Mullen and Iannarone, P.C.
Serving the legal needs of corporations, individuals and
families of Suffolk County since 1972

Estate planning and pet trusts

For many New York residents, pets are an important part of their lives. Nevertheless, in many cases pets are abandoned or brought to an animal shelter when their owner dies or becomes unable to care for them. To avoid this from happening, however, pet owners can set up a pet trust as part of their estate plan.

Pet owners who want to set up a pet trust will have to designate someone who will be willing to care for the pet in the way the owner did. The designated pet's caregiver could be a relative, friend or neighbor. This person should be willing to temporarily take care of the pet if the owner is suddenly hospitalized or suffers an accident, for example. This means that the caregiver should have keys to the pet owner's residence and should be aware of important information, such as the name and number of the pet's veterinarian, if the pet needs medication and feeding instructions.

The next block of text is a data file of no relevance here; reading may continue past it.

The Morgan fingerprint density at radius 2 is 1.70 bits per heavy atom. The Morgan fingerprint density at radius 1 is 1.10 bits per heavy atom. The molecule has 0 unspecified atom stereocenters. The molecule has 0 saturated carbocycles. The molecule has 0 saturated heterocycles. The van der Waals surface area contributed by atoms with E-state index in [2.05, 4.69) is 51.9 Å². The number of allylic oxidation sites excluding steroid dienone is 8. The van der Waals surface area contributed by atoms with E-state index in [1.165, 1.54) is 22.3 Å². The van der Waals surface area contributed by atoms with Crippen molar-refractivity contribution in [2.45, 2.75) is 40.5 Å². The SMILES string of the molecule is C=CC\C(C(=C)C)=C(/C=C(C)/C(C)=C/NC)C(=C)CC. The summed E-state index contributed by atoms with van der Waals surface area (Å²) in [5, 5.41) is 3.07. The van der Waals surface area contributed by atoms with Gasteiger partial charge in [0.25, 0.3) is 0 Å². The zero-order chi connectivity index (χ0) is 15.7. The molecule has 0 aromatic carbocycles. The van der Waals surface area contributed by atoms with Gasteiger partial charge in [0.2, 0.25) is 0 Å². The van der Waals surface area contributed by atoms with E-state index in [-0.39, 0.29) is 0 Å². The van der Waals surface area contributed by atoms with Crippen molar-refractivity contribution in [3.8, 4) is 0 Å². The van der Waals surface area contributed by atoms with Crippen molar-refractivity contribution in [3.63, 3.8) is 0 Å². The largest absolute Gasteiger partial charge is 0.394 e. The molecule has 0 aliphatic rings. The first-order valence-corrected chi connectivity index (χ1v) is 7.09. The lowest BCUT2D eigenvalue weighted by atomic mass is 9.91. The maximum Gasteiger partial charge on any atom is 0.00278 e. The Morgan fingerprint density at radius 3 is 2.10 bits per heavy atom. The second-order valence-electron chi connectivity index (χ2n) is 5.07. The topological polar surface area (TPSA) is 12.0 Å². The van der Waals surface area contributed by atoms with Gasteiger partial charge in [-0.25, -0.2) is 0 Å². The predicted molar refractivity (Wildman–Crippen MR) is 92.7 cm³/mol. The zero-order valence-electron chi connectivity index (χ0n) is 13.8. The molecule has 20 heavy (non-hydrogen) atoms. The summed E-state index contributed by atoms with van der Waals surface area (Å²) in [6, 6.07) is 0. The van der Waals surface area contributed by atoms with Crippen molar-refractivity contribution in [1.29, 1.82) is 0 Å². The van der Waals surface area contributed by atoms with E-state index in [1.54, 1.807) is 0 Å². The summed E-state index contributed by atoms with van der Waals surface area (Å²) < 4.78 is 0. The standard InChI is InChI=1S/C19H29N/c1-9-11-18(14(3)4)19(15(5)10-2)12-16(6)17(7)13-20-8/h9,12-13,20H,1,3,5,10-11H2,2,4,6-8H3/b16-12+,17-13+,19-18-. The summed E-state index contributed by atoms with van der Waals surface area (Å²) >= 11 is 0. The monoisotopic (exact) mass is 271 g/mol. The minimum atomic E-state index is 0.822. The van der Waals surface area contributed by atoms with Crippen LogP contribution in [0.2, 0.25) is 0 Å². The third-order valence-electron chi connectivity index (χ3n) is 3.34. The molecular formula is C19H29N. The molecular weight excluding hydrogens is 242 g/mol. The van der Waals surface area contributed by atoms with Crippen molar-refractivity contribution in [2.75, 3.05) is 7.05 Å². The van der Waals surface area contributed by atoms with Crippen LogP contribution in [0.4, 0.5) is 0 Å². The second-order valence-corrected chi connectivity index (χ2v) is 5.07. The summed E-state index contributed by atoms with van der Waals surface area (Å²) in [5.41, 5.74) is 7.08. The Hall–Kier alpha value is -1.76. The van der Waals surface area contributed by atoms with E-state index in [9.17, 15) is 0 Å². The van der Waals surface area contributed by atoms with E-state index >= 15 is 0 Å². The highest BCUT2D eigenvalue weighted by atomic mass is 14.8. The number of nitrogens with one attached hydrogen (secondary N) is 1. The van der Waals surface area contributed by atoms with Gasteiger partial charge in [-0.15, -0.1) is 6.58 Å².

The person designated to be the pet's caregiver must also be able to take care of the animal if its owner dies or becomes permanently incapacitated. With a pet trust, the owner will be able to dictate how he or she wants the pet to be cared for, who will own the pet and how much money will be allotted for its care. It is also a good idea for pet owners to name a second caregiver in the pet trust or document in case the initial caregiver named is unable to do the job.

While a pet trust can work for some people, it may not be the right option for others due to their particular circumstances. Therefore, pet owners who wish to plan ahead of time for their pet's care might seek the advice of an attorney who could discuss the alternatives that are available.

Source: The New Orleans Advocate, "Animal rescue: Plan who will care for your pets if you can't", Traci Howerton, June 21, 2016

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